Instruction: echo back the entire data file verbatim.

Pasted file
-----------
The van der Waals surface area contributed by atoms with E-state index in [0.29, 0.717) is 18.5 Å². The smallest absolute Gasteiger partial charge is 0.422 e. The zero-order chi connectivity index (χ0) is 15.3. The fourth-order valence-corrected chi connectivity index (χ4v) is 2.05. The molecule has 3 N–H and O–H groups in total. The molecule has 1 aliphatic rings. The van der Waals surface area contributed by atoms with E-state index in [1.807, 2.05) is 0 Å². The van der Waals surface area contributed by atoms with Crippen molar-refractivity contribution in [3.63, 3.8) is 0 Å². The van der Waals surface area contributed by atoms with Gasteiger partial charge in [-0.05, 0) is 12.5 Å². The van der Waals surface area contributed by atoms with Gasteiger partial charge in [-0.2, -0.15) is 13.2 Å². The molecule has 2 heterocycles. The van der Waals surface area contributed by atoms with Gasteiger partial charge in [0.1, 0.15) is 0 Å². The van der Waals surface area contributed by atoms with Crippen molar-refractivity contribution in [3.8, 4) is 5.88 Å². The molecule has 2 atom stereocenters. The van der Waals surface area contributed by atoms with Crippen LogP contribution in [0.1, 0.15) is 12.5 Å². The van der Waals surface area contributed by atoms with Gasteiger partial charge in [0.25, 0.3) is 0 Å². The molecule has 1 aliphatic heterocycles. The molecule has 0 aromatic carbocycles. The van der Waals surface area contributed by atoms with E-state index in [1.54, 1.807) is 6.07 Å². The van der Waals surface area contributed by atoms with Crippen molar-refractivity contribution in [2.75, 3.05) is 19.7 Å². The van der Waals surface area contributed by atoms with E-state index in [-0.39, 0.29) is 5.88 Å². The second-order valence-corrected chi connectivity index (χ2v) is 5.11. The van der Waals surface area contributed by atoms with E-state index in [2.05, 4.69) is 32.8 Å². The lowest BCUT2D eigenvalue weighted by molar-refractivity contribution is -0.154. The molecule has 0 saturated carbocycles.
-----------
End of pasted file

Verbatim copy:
The van der Waals surface area contributed by atoms with E-state index in [0.29, 0.717) is 18.5 Å². The smallest absolute Gasteiger partial charge is 0.422 e. The zero-order chi connectivity index (χ0) is 15.3. The fourth-order valence-corrected chi connectivity index (χ4v) is 2.05. The molecule has 3 N–H and O–H groups in total. The molecule has 1 aliphatic rings. The van der Waals surface area contributed by atoms with E-state index in [1.807, 2.05) is 0 Å². The van der Waals surface area contributed by atoms with Crippen molar-refractivity contribution in [3.63, 3.8) is 0 Å². The van der Waals surface area contributed by atoms with Gasteiger partial charge in [-0.05, 0) is 12.5 Å². The van der Waals surface area contributed by atoms with Gasteiger partial charge in [-0.2, -0.15) is 13.2 Å². The molecule has 2 heterocycles. The van der Waals surface area contributed by atoms with Gasteiger partial charge in [0.1, 0.15) is 0 Å². The van der Waals surface area contributed by atoms with Crippen molar-refractivity contribution in [3.8, 4) is 5.88 Å². The molecule has 2 atom stereocenters. The van der Waals surface area contributed by atoms with Crippen LogP contribution in [0.1, 0.15) is 12.5 Å². The van der Waals surface area contributed by atoms with Gasteiger partial charge in [0.25, 0.3) is 0 Å². The molecule has 1 aliphatic heterocycles. The molecule has 0 aromatic carbocycles. The van der Waals surface area contributed by atoms with E-state index in [1.54, 1.807) is 6.07 Å². The van der Waals surface area contributed by atoms with Crippen molar-refractivity contribution in [2.75, 3.05) is 19.7 Å². The van der Waals surface area contributed by atoms with E-state index in [-0.39, 0.29) is 5.88 Å². The second-order valence-corrected chi connectivity index (χ2v) is 5.11. The van der Waals surface area contributed by atoms with E-state index in [2.05, 4.69) is 32.8 Å². The lowest BCUT2D eigenvalue weighted by molar-refractivity contribution is -0.154. The molecule has 0 saturated carbocycles.